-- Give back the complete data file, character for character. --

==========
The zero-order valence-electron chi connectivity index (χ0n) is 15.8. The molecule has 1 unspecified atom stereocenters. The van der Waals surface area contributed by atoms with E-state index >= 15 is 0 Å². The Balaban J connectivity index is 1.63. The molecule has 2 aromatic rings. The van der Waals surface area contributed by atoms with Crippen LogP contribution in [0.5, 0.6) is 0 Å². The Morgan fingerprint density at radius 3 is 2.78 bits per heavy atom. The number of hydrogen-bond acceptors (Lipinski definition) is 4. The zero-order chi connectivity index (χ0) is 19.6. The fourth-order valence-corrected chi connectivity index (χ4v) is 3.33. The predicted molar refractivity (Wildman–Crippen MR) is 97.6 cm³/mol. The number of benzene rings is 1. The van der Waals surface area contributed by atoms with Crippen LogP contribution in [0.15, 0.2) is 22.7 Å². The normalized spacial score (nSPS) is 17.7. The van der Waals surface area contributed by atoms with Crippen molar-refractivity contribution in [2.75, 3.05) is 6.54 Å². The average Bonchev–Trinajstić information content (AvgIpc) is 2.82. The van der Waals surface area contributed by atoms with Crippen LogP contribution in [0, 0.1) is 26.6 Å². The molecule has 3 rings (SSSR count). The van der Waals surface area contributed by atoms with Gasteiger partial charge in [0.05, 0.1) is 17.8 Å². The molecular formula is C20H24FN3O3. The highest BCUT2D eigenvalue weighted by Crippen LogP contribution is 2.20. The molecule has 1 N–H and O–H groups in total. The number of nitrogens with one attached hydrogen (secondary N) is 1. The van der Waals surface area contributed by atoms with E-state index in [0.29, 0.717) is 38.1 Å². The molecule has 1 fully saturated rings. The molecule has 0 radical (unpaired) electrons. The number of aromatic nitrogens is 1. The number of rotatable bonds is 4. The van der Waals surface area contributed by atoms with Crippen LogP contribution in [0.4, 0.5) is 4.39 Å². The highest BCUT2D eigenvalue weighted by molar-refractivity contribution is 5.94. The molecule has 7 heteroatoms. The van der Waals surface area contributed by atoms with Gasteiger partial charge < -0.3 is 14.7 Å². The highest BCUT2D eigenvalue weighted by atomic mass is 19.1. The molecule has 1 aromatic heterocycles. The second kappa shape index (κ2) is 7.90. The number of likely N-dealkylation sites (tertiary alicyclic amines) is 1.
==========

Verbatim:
The zero-order valence-electron chi connectivity index (χ0n) is 15.8. The molecule has 1 unspecified atom stereocenters. The van der Waals surface area contributed by atoms with E-state index >= 15 is 0 Å². The Balaban J connectivity index is 1.63. The molecule has 2 aromatic rings. The van der Waals surface area contributed by atoms with Crippen LogP contribution in [0.5, 0.6) is 0 Å². The Morgan fingerprint density at radius 3 is 2.78 bits per heavy atom. The number of hydrogen-bond acceptors (Lipinski definition) is 4. The zero-order chi connectivity index (χ0) is 19.6. The fourth-order valence-corrected chi connectivity index (χ4v) is 3.33. The predicted molar refractivity (Wildman–Crippen MR) is 97.6 cm³/mol. The number of benzene rings is 1. The van der Waals surface area contributed by atoms with Crippen LogP contribution in [0.15, 0.2) is 22.7 Å². The normalized spacial score (nSPS) is 17.7. The van der Waals surface area contributed by atoms with Crippen molar-refractivity contribution in [2.75, 3.05) is 6.54 Å². The average Bonchev–Trinajstić information content (AvgIpc) is 2.82. The van der Waals surface area contributed by atoms with Crippen LogP contribution in [0, 0.1) is 26.6 Å². The molecule has 3 rings (SSSR count). The van der Waals surface area contributed by atoms with Gasteiger partial charge in [0.05, 0.1) is 17.8 Å². The molecular formula is C20H24FN3O3. The highest BCUT2D eigenvalue weighted by Crippen LogP contribution is 2.20. The molecule has 1 N–H and O–H groups in total. The number of nitrogens with one attached hydrogen (secondary N) is 1. The van der Waals surface area contributed by atoms with E-state index in [0.29, 0.717) is 38.1 Å². The molecule has 1 fully saturated rings. The molecule has 0 radical (unpaired) electrons. The number of aromatic nitrogens is 1. The number of rotatable bonds is 4. The van der Waals surface area contributed by atoms with Crippen LogP contribution in [0.4, 0.5) is 4.39 Å². The highest BCUT2D eigenvalue weighted by molar-refractivity contribution is 5.94. The molecule has 7 heteroatoms. The van der Waals surface area contributed by atoms with Gasteiger partial charge < -0.3 is 14.7 Å². The highest BCUT2D eigenvalue weighted by atomic mass is 19.1. The molecule has 1 aromatic heterocycles. The second kappa shape index (κ2) is 7.90. The number of likely N-dealkylation sites (tertiary alicyclic amines) is 1.